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Creating a camera (view) matrix

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I'm implementing my own transform pipeline and am trying to figure out how to derive a camera/view matrix. Here's my understanding of the view matrix: - translate the position vector to the origin - align right, look, and up vectors with x,y,z - apply this matrix to all vertices Is this correct? What is this called in a more general algebraic term, as in, which section/topic would this be under in my linear algebra text book. I can't quite grasp how to arbitrarly position my camera and then derive a matrix that will position it at the origin. :( Thanks for any help

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I'm not sure exactly how everything works but I believe this is what's going on.

If you define a matrix with these axis's

xAxis.x yAxis.x zAxis.x
xAxis.y yAxis.y zAxis.y
xAxis.z yAxis.z zAxis.z

You'll see that you have three vector's in each column, the xAxis vector, the yAxis vector and the zAxis vector. These vector's as the name points out defines the vector for each axis in your world, if there is no rotation you should have these axis's(normal cartesian axis) x = <1,0,0> y = <0,1,0> and z<0,0,1> to give you this matrix

1 0 0
0 1 0
0 0 1

Now say you want the world rotated on the zAxis by 90 degree's, well rotating the x vector by 90 degree's will give have it pointing up at <0,1,0> and the y axis pointing left at <-1,0,0> so your new matrix will be

0, 1 0
-1 0 0
0, 0 1

Now to build a camera class you want take your camera's orientation and build your axis's based on it's orientation, so if your camera was simply rotated to point down 90 degree's you would use the above matrix to rotate the axis back to the origin.

So to do this, we can build a matrix called the look at matrix based on three variables the camera's eye position, what the camera is looking at(how far away it is) and the camera's up vector.

So the easiest axis to make is the z axis(which way the camera is pointing at). Take the position of the camera and subtract it from what its looking at so

zAxis = vEye - vAt;

*Note: You must do from Eye - At not At - Eye, to give you a backwards vector because you always want to build your matrix rotation opposite the way the camera is rotating, remember the transformation pipeline is about bringing vertices back to the origin to render.

Once we have the zAxis we can get the right axis or xAxis by doing the cross product of the camera's up vector with the zAxis.

xAxis = cross( vUp, zAxis )
normalize( xAxis )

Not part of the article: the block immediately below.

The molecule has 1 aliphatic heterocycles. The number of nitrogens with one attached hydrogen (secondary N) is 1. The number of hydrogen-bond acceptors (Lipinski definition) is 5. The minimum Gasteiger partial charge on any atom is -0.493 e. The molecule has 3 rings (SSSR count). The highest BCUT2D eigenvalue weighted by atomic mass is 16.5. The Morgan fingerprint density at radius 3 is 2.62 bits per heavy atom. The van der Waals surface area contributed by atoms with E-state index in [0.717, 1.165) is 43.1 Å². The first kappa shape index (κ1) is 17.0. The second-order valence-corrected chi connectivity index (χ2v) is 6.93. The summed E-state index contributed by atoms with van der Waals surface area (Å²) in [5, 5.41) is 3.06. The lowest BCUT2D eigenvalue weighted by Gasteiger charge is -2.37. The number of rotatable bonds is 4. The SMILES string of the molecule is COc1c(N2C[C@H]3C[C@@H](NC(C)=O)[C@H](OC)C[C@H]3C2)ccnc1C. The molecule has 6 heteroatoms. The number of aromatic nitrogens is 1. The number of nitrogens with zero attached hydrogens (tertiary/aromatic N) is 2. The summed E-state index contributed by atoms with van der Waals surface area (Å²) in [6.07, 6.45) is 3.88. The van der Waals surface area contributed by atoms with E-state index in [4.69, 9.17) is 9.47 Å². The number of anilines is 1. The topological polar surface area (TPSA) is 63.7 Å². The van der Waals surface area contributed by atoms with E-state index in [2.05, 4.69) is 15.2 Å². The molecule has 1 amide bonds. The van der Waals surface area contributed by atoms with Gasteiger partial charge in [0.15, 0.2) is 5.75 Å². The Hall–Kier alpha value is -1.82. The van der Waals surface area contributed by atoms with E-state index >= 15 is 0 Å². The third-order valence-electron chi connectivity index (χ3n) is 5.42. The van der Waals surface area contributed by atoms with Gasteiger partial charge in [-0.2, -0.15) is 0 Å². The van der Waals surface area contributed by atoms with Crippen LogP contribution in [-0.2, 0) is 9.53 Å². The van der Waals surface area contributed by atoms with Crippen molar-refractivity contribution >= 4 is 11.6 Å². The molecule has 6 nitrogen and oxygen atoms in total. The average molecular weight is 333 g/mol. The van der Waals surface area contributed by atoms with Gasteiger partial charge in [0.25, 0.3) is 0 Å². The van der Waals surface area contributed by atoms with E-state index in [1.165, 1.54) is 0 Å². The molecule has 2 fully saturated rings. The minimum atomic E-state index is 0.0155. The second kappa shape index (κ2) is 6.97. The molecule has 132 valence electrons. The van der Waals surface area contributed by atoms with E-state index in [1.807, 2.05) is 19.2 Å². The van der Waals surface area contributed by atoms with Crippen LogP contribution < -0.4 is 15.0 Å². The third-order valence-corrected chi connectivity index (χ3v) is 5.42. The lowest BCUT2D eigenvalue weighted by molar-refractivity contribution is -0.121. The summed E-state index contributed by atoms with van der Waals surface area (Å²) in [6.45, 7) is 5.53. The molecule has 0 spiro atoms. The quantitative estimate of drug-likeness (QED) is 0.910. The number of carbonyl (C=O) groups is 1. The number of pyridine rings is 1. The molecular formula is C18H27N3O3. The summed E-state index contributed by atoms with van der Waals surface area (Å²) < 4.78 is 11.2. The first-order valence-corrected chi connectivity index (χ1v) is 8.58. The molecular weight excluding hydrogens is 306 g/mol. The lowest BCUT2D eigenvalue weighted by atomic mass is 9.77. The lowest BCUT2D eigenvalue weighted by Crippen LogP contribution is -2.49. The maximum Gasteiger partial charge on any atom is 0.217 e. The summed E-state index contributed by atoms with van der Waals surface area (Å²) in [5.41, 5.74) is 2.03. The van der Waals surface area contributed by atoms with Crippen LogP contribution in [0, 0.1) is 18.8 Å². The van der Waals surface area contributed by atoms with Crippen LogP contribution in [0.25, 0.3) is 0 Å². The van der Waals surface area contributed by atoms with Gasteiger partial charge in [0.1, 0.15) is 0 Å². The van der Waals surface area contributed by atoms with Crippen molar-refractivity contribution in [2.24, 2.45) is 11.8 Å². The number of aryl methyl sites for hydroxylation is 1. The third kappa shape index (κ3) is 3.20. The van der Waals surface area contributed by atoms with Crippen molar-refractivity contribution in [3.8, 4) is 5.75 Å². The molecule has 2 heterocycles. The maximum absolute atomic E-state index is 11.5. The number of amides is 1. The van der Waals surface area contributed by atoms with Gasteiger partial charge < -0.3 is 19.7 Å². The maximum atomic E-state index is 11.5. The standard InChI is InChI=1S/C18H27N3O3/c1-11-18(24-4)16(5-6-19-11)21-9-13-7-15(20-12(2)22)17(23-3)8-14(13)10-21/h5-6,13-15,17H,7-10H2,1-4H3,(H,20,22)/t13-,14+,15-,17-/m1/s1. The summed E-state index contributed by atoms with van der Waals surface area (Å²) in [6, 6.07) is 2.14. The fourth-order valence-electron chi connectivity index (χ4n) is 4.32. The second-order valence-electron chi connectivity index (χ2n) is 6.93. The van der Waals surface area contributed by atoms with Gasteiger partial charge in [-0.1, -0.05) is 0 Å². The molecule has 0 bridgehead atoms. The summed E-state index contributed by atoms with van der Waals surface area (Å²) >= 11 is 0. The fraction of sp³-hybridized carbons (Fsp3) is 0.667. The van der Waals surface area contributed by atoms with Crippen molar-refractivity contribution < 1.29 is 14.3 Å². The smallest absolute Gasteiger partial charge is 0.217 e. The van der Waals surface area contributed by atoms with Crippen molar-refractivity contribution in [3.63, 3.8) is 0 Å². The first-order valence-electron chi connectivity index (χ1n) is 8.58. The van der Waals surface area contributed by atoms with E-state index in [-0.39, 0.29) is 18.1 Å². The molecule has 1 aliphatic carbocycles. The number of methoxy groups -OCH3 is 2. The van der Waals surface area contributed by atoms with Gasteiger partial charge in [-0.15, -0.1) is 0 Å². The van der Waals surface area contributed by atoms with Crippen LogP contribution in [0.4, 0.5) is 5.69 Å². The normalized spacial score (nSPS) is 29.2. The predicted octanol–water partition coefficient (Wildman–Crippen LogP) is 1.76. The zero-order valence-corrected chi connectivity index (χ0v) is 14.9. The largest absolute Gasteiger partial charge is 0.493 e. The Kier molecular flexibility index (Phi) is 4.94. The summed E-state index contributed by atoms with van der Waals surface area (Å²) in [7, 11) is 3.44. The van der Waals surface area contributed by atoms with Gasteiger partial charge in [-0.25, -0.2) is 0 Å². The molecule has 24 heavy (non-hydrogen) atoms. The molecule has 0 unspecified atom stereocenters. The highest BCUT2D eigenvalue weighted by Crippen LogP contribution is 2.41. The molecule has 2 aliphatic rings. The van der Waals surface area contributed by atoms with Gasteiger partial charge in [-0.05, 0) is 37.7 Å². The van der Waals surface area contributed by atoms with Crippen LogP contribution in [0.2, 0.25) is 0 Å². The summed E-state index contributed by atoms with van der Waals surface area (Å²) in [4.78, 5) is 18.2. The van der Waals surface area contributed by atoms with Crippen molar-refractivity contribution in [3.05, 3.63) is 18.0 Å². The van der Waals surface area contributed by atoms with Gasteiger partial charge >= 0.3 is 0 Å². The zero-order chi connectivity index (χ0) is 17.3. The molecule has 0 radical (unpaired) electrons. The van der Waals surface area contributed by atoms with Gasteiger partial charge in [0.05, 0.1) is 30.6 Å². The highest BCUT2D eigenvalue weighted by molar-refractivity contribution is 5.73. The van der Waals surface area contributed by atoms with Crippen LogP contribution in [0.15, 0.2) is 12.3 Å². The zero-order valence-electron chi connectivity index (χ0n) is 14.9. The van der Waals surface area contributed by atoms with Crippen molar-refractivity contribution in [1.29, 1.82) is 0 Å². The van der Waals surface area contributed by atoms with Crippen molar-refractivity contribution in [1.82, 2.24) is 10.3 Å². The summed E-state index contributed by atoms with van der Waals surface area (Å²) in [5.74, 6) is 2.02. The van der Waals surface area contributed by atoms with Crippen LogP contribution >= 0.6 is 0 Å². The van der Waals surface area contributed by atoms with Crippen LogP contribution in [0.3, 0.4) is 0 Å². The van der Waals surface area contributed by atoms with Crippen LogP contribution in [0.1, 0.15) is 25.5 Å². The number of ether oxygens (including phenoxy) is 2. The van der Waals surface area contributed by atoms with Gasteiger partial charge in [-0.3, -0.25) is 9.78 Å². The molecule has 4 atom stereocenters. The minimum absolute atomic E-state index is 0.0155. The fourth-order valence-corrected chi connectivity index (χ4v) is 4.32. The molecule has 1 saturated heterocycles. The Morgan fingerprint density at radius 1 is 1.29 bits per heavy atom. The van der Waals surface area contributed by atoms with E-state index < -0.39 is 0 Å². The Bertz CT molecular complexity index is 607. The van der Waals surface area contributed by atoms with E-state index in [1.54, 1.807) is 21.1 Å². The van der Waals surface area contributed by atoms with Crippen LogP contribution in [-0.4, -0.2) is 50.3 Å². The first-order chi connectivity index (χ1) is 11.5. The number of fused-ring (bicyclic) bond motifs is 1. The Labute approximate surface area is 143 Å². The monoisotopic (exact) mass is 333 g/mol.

The last axis remaining is the yAxis, since we have the z and x, z cross x will give us y.

yAxis = cross( zAxis, xAxis )
normalize( yAxis )

So now we have built our axis matrix, the last thing we need to take into consideration is the translation vector of the matrix. In row major the translation vector is across the bottom on _41, _42, _43. If we want to get the distance of how far the at point is from our camera, we can simply project the eye vector onto each of our axis's. Projecting these points will give us the displacement on each axis. The last step is to negate these components because we need to translate back to the origin, everything is always backwards.


_41 = -dot(xAxis, eye), _42 = -dot(yAxis, eye), _43 = -dot(zAxis, eye).

Once you have this matrix if you want to translate the camera further, you simply add your -translatioin vector onto that last row.

Also one last note, these axis matrices I've been refering to all along are actually rotation matrices in disguise. If you plug in numbers for a rotation matrix with 0 angle you'll get the identity matrix, or the three x,y,z axis. If you plug in 90 degree's you'll get the matrix I showed above.

Hope that helped

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Original post by GaryNas
I'm ... trying to figure out how to derive a camera/view matrix.

The view matrix is simply the inverse of the camera's position/orientation matrix.

For example, if an D3D camera is at location [3,4,5] and facing down the X axis (and Y is up), its position/orientation matrix is this:
 0  0 -1  0
0 1 0 0
1 0 0 0
3 4 5 1
and the view matrix is simply the inverse of that:
 0  0  1  0
0 1 0 0
-1 0 0 0
5 -4 -3 1
There is a shortcut to finding the inverse, but just do the inverse first, worry about the shortcut later.

[Edited by - JohnBolton on May 31, 2005 12:33:10 AM]

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